Williams continued, “We have a space upstairs that we would like to finish so we can use it for expanding our events, create gallery space, and have room for special collections. It will take time to fully develop, but we have already started using the space for Book Club meetings.”

For Firefly, it’s not just about practical topics such as the environment, health, society or education. They also see the need for a bit of escape, an oasis for emotional and mental recovery. “Reading is good for us in so many ways. Games and puzzles too, can stimulate and energize, reconnect people, and help children build skills,” said Williams.

“A bookstore can support in more than one way. We can be a safe space, a comfortable environment, a place to find new stories and ideas,” suggested Laincz. “We can be a place to recharge so our customers can meet challenges in their lives.”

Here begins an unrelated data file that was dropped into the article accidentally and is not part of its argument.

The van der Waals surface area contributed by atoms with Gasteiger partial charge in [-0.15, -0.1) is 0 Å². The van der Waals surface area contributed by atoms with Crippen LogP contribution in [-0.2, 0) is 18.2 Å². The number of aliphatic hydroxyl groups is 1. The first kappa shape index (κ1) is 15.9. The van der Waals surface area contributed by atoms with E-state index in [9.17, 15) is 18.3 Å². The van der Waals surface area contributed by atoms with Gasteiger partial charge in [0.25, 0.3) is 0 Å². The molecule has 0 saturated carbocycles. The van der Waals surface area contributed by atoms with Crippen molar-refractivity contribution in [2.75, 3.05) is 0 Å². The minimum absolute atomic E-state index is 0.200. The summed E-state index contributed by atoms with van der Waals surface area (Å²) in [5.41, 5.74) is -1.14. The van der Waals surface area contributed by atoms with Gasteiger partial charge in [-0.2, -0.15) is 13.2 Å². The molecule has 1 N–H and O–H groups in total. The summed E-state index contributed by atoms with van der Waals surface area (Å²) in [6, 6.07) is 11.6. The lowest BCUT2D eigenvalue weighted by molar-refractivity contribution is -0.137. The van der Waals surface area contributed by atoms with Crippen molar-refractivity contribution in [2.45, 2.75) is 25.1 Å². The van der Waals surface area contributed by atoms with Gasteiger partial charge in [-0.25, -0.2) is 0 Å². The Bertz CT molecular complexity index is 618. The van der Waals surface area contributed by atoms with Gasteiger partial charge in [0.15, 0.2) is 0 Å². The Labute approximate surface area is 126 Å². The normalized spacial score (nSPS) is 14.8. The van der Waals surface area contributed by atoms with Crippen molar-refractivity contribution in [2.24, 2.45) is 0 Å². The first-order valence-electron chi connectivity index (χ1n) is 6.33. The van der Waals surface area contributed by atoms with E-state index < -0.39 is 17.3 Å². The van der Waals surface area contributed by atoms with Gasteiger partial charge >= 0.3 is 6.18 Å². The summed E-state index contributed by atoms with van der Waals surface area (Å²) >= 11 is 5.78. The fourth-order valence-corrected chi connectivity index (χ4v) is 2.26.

Summing up, Laincz said, “We’re really looking forward to the future of Firefly. We hope our customers are too.”

Firefly Bookstore is open daily from 11 a.m. until 8 p.m. For the anniversary celebration on Labor Day weekend, the store will be open regular hours, opening early at 10 a.m. on Saturday the 3rd. For more information, please check their event page at www.fireflybookstore.com/event-calendar or contact the store at 484-648-2712